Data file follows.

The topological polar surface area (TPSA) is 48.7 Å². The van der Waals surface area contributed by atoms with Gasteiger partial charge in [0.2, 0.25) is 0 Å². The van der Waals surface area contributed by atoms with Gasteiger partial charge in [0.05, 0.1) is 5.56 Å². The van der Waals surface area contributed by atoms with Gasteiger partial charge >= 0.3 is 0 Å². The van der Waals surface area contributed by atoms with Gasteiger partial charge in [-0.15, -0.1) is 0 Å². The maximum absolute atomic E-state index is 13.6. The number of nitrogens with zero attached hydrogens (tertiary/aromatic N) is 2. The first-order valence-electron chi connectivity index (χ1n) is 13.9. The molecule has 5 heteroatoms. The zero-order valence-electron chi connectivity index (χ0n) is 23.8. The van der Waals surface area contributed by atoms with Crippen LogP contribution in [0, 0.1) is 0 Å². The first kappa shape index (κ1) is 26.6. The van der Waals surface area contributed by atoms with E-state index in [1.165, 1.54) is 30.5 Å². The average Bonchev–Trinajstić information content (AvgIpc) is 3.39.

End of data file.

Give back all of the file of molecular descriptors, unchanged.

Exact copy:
The topological polar surface area (TPSA) is 48.7 Å². The van der Waals surface area contributed by atoms with Gasteiger partial charge in [0.2, 0.25) is 0 Å². The van der Waals surface area contributed by atoms with Gasteiger partial charge in [0.05, 0.1) is 5.56 Å². The van der Waals surface area contributed by atoms with Gasteiger partial charge >= 0.3 is 0 Å². The van der Waals surface area contributed by atoms with Gasteiger partial charge in [-0.15, -0.1) is 0 Å². The maximum absolute atomic E-state index is 13.6. The number of nitrogens with zero attached hydrogens (tertiary/aromatic N) is 2. The first-order valence-electron chi connectivity index (χ1n) is 13.9. The molecule has 5 heteroatoms. The zero-order valence-electron chi connectivity index (χ0n) is 23.8. The van der Waals surface area contributed by atoms with Crippen LogP contribution in [0, 0.1) is 0 Å². The first kappa shape index (κ1) is 26.6. The van der Waals surface area contributed by atoms with E-state index in [1.165, 1.54) is 30.5 Å². The average Bonchev–Trinajstić information content (AvgIpc) is 3.39.